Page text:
If you were hoping to stumble upon a magical solution in this post, I’m sorry to disappoint you. This is simply an invitation for some self-reflection. I don’t have the answers. Instead, I have some questions. Questions I recommend that we all ask before publicly commenting on The Next Great Vegan Battle, whatever it may be:
Ask yourself: Is my comment offering a unique, constructive insight? Am I using insulting or sarcastic language to offend, embarrass, or upset other animal advocates? Would I want someone who just went vegan this week to read this comment? Would I want people who still eat animals to read this? Would my comment please those who are still profiting from animal exploitation? Is this comment pleasing to my ego, and if so, why?
If we remember to ask ourselves these questions before we engage, we have a much better shot at productive, healthy, respectful discussions. We all have egos and strong opinions, and I certainly don’t claim to be immune to any of this drama. I’m sure I’ve played a negative role numerous times over the years, but I’m becoming more and more aware of how harmful that attitude is to animals. It’s only when we work together and resolve our differences respectfully that we actually create meaningful change.
Suffering animals are counting on us. We need to do better.
Last week’s ICE raids on chicken slaughter plants in Mississippi raise an issue that traditional media like to ignore. Undocumented immigrants keep the US in cheap meat.
Few to no Americans want slaughterhouse jobs like knockers, stickers, bleeders and tail rippers. In fact, when Smithfield’s slaughterhouse in Tar Heel, NC, offered inmates work release to work at the local slaughterhouse, the inmates said they would rather stay in their cells. Think about that.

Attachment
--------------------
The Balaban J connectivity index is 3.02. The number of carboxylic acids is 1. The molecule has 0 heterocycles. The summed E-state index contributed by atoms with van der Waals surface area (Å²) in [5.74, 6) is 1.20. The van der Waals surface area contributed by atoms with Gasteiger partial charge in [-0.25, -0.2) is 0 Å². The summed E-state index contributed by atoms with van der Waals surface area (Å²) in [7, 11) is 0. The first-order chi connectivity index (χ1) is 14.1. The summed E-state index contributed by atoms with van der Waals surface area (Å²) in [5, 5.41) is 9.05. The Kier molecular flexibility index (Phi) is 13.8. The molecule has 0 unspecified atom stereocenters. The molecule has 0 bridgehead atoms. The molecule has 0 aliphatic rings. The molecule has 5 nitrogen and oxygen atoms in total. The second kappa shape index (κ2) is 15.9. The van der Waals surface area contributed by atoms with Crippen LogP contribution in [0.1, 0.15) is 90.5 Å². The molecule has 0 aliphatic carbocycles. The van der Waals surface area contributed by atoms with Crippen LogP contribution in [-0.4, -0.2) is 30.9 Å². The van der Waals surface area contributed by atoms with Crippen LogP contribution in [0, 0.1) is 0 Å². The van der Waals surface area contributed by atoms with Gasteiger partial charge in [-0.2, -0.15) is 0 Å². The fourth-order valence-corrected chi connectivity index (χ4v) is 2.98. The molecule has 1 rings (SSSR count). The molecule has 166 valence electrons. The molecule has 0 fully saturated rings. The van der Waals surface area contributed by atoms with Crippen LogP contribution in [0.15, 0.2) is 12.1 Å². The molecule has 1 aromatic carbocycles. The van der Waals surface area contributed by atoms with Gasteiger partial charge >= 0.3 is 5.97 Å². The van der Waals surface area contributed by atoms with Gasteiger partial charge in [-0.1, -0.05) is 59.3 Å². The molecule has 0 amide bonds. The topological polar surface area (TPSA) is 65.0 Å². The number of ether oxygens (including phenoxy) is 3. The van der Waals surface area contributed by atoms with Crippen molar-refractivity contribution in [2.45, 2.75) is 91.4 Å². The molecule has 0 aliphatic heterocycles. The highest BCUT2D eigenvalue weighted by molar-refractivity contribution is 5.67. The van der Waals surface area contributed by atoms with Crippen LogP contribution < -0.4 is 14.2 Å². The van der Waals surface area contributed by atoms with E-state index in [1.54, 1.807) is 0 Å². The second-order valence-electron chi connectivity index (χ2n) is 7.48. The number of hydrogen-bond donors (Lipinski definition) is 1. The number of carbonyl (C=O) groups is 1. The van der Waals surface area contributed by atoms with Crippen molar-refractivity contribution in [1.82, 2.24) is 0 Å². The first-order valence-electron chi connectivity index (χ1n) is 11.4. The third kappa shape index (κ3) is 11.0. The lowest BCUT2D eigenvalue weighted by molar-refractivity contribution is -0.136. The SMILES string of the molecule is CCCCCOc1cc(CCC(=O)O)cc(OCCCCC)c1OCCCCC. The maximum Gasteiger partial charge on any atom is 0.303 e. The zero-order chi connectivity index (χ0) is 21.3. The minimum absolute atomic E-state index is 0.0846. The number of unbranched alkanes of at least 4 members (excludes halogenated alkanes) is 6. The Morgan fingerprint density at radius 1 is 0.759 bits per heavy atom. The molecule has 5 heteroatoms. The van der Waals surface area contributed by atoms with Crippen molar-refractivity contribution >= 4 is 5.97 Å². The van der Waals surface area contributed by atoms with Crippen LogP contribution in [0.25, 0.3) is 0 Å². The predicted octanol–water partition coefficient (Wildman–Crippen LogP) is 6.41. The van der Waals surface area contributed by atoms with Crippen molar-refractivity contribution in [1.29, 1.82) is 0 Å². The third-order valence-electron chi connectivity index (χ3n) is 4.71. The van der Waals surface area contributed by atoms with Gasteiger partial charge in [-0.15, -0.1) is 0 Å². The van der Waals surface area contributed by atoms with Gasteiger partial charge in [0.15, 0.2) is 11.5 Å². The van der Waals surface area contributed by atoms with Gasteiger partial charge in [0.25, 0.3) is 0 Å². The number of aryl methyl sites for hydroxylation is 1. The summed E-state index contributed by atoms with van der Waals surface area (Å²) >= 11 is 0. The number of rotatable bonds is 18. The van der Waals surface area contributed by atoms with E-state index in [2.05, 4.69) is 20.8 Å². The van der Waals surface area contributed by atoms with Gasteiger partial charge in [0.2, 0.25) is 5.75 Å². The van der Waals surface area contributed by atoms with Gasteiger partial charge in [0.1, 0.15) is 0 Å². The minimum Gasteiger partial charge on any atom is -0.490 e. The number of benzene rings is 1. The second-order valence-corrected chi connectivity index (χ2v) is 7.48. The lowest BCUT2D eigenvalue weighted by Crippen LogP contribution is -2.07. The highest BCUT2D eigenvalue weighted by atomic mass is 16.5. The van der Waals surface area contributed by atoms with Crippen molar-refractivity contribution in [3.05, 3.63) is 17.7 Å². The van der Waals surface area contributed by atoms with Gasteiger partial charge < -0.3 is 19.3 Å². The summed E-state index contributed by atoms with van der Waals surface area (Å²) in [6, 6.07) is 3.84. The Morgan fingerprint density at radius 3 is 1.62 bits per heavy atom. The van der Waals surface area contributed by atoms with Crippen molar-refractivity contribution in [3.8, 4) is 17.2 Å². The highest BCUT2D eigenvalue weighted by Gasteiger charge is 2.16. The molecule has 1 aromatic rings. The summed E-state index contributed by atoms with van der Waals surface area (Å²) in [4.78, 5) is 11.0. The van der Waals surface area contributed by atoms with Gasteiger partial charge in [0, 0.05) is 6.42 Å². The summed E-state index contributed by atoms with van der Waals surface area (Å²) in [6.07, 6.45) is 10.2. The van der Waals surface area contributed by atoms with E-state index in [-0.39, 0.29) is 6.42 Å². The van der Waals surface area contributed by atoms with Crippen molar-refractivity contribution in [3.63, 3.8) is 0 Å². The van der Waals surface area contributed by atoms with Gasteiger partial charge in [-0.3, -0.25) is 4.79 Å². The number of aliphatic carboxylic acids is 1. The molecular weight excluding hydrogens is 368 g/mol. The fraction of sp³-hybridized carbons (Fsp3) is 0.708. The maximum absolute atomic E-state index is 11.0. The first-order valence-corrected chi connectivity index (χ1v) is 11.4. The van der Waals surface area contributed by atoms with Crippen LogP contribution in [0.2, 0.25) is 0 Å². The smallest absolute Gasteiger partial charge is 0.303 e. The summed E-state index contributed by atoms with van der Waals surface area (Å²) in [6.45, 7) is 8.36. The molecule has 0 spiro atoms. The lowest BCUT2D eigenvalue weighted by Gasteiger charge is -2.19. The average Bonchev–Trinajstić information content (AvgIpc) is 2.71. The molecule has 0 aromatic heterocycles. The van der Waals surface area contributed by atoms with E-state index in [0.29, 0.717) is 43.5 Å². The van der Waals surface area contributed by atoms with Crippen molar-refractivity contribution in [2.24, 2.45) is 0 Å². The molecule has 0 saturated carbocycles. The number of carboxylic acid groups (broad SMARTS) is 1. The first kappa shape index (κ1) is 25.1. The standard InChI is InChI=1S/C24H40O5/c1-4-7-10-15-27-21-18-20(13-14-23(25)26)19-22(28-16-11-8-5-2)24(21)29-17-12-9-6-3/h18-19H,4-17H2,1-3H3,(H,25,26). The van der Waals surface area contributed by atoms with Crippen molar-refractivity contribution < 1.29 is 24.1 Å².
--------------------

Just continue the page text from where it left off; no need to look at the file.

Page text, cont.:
A 2008 ICE raid on the Iowa-based slaughterhouse Agriprocessors wiped out almost the whole work force: 296 Guatemalans, 93 Mexicans, two Israelis, and four Ukrainians were arrested. Initial charges against Agriprocessors included harboring illegal aliens, use of child labor, document fraud, identity theft, physical and sexual abuse of workers, unsafe working conditions, wage and hour violations, and shorting workers’ pay.
According to the search warrant, 1,000 discrepancies between worker names and Social Security numbers occurred in three years. There was even a methamphetamine production plant existing within the slaughterhouse, sanctioned by management. Barack Obama, then an Illinois senator, weighed in on the situation during a campaign stop in Davenport, Iowa. “They have kids in there wielding buzz saws and cleavers. It’s ridiculous,” he said
Undaunted after the raid, recruitment firms hired by Agriprocessors canvassed homeless shelters, bus stations, chapel services, and other slaughterhouses, and ran ads in Spanish-language newspapers and on Mexican radio stations in the Rio Grande Valley to replenish the workforce. One recruitment firm, Labor Ready, says it recalled 150 workers, days after placing them, over Agriprocessors’s “safety conditions.”
Years ago, meatpackers JBS Swift, Tyson Foods and Gold’n Plump began hiring Somalis, fleeing civil war, for their slaughterhouse workers. Sudanese and Pacific Islanders also became popular slaughterhouse employees. Employees fleeing poverty and violence, like those from Central American, are willing to accept low wages and no on-the-job protections or worker rights.
Are conservatives who deplore immigrants ready to give up the cheap meat immigrants make possible? Are progressives and clergy who “love” immigrants okay with jobs with no security that regularly cause workers to lose their hands—to keep Americans in cheap meat? (We won’t even talk about what happens to the animals under these conditions.)
Ten years ago, a Texas AgriLife Research study of 5,005 dairy farms estimated that the US economy would suffer an $11 billion loss with the loss of foreign workers. Since then, that number has only grown.
Are Big Food corporations—and the lawmakers who serve them—ready to pay real wages to workers and stop hiring undocumented immigrants while bashing them? Are Americans addicted to cheap meat ready to see how their eating habits support the exploitation of undocumented immigrants? No talk about undocumented immigrants is honest if it leaves out the fact that US slaughterhouses are balanced on their backs.